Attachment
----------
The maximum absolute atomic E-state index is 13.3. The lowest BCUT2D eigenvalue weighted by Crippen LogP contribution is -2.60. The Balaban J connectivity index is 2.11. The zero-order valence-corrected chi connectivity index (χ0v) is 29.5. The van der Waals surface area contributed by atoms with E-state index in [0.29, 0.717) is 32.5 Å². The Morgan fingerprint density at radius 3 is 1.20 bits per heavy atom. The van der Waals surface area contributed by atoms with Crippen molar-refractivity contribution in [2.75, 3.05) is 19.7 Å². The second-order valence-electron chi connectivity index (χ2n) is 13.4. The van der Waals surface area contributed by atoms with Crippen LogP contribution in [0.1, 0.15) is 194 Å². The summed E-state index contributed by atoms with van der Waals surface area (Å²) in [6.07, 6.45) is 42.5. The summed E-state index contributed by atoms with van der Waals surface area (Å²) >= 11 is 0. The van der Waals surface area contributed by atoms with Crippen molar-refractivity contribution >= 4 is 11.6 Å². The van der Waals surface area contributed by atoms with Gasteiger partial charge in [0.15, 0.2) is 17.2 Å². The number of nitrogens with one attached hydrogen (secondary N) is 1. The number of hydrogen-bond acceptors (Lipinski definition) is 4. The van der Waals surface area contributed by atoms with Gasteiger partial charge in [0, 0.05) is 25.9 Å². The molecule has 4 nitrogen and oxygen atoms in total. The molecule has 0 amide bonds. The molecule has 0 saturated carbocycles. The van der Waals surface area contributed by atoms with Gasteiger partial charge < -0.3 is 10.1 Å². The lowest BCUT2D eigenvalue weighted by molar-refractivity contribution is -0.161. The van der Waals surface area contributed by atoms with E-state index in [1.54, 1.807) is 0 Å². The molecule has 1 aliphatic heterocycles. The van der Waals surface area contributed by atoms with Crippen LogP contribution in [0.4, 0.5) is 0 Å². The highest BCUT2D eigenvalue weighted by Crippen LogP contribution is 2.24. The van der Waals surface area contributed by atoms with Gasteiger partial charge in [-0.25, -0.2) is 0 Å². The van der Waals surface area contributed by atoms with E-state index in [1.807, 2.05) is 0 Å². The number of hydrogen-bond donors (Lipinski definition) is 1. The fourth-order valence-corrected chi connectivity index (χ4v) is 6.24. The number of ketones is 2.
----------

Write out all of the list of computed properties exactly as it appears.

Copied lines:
The maximum absolute atomic E-state index is 13.3. The lowest BCUT2D eigenvalue weighted by Crippen LogP contribution is -2.60. The Balaban J connectivity index is 2.11. The zero-order valence-corrected chi connectivity index (χ0v) is 29.5. The van der Waals surface area contributed by atoms with E-state index in [0.29, 0.717) is 32.5 Å². The Morgan fingerprint density at radius 3 is 1.20 bits per heavy atom. The van der Waals surface area contributed by atoms with Crippen molar-refractivity contribution in [2.75, 3.05) is 19.7 Å². The second-order valence-electron chi connectivity index (χ2n) is 13.4. The van der Waals surface area contributed by atoms with Crippen LogP contribution in [0.1, 0.15) is 194 Å². The summed E-state index contributed by atoms with van der Waals surface area (Å²) in [6.07, 6.45) is 42.5. The summed E-state index contributed by atoms with van der Waals surface area (Å²) >= 11 is 0. The van der Waals surface area contributed by atoms with Crippen molar-refractivity contribution >= 4 is 11.6 Å². The van der Waals surface area contributed by atoms with Gasteiger partial charge in [0.15, 0.2) is 17.2 Å². The number of nitrogens with one attached hydrogen (secondary N) is 1. The number of hydrogen-bond acceptors (Lipinski definition) is 4. The van der Waals surface area contributed by atoms with Gasteiger partial charge in [0, 0.05) is 25.9 Å². The molecule has 4 nitrogen and oxygen atoms in total. The molecule has 0 amide bonds. The molecule has 0 saturated carbocycles. The van der Waals surface area contributed by atoms with Gasteiger partial charge < -0.3 is 10.1 Å². The lowest BCUT2D eigenvalue weighted by molar-refractivity contribution is -0.161. The van der Waals surface area contributed by atoms with E-state index in [1.54, 1.807) is 0 Å². The molecule has 1 aliphatic heterocycles. The van der Waals surface area contributed by atoms with Crippen LogP contribution in [0.4, 0.5) is 0 Å². The highest BCUT2D eigenvalue weighted by Crippen LogP contribution is 2.24. The van der Waals surface area contributed by atoms with Gasteiger partial charge in [-0.25, -0.2) is 0 Å². The van der Waals surface area contributed by atoms with E-state index in [1.807, 2.05) is 0 Å². The number of hydrogen-bond donors (Lipinski definition) is 1. The fourth-order valence-corrected chi connectivity index (χ4v) is 6.24. The number of ketones is 2.